Did you know that Switzerland has four official languages? There’s German (Deutsch) in the north, Italian (Italienisch) in the south, French (Französisch) in the west and Romansh (Rätoromanisch) in a very small area in the east of Switzerland. These areas do not just differ in their language, however, they also have a very distinct feel to them due to their varying architectural styles and their culture. So, when I set out on a day trip to the Ticino, I knew I was in for an Italian adventure.
My day trip to the Ticino began very early in the morning. I live on the complete opposite side of Switzerland. In order to reach the canton of Ticino, I had to cross all of Switzerland from the very northwestern corner to the absolute southeastern point. Not to mention the massive Alps that are blocking my way as well.
With this itinerary, I will prove to you, though, that no matter where you are staying in Switzerland, a day trip to the Ticino is absolutely realistic and more than worth it!
Yes, that’s when my alarm rang. Travel is definitely not always the “dolce far niente”-lifestyle we would like it to be. After a quick shower, I grabbed my breakfast I prepared the day before (I didn’t want to waste any precious snooze time) and made my way to the railway station. As I didn’t want to worry about buying tickets so early in the morning, I organized all of it in advance. Public transport in Switzerland isn’t cheap, but by doing some research and taking advantage of the SBB travel passes, you can safe a lot of money and nerves.
Just as an example: Traveling from Basel (where I live) to Bellinzona, the capital of the Ticino, and back costs 158 Swiss Francs! And that doesn’t even include all the additional bus and train rides from one sight to the other. The Swiss Travel Pass, on the other hand, grants you three days of unlimited travel by rail, road and waterways, free access to 480 museum and many other reductions and benefits for just 210 CHF! And the cherry on top? Kids under the age of 16 travel for free!
My train left in direction of Zurich. As I’ve traveled this route many times before and there isn’t that much to see, I used the hour-long journey to enjoy my breakfast and finally inject some much-needed caffeine into my system. In Zurich, I jumped on the train that would take me all the way to Bellinzona, the first stop on my day trip to the Ticino.
Shortly after leaving the train station, Switzerland showed itself in all its glory. We traveled along peaceful lakes, drove past magnificent mountains and said a quick ‘good morning’ to sleepy sheep and cows. I took picture after picture and couldn’t stop marveling at the beauty that was rushing past my train window. Make sure you sit on the right side of the train to catch all the panoramic views.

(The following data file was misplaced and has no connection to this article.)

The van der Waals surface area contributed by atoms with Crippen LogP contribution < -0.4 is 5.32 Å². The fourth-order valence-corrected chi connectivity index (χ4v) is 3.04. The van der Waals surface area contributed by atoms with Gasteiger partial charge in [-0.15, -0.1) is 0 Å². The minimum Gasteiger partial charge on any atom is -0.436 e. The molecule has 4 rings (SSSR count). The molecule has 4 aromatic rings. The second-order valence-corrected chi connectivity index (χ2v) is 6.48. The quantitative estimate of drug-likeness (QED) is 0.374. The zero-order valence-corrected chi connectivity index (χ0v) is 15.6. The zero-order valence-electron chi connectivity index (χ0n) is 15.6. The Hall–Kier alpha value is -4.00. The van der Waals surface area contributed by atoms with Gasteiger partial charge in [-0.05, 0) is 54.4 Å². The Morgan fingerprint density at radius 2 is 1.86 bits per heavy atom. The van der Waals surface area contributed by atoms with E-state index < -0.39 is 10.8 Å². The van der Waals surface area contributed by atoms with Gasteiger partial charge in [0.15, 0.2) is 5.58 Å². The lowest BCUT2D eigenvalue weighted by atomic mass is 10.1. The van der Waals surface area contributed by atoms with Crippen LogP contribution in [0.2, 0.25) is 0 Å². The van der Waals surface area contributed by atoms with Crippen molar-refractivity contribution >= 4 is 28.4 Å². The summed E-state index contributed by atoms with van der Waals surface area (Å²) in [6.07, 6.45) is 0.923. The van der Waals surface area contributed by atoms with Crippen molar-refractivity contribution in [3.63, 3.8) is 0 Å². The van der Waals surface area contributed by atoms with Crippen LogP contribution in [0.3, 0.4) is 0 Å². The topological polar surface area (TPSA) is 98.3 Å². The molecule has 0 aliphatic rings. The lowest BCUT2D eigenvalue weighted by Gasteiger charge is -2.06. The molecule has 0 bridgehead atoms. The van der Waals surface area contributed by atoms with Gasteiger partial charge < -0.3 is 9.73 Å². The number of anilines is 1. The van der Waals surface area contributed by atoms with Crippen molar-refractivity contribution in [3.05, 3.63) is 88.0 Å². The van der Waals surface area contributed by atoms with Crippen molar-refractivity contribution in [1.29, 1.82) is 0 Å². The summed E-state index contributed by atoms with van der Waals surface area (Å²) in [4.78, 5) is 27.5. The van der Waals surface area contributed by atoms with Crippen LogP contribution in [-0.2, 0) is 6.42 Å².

As soon as you leave Arth-Goldau, the train starts winding its way up and through the mountain on the famous Gotthard panoramic route. One of the sights to look out for is the famous little church of Wassen. You’ll see this church three different times as the train loops and turns on its way to the Gotthard tunnel. Don’t worry if you feel completely confused about how you somehow end up seeing this church over and over again, just accept it as one of the many Swiss engineering mysteries. (Or follow the train tracks on Google Maps, to try and figure it out.)
After a 10-minute ride through the tunnel, I’ve finally made it. I’ve reached the Italian speaking canton of Ticino.
Bellinzona: First stop on my
day trip to the Ticino
Placed at the convergence point of several Alpine valleys, Bellinzona is visually striking. Its three grey-stone medieval castles have attracted everyone from Swiss invaders to painter William Turner. Yet Bellinzona keeps a surprisingly low profile considering that its castle trio is one of only 11 Unesco World Heritage sites in Switzerland.
Bellinzona is the capital of the canton of Ticino. With only 18000 citizens it is only a small town but it still has a lot to offer. Besides a beautiful city centre and some gorgeous architecture, it has not just one, not two but three castles: Castlegrande, Castello di Montebello and Castello di Sasso Corbaro.
After a very enjoyable 3.5 hour train ride, I arrived in Bellinzona. As I had a lot on my plate for the day, I decided to limit my visit to one castle (I know, what a sacrifice, right…). Turning left outside the train station, I reached the city centre in just a couple of minutes.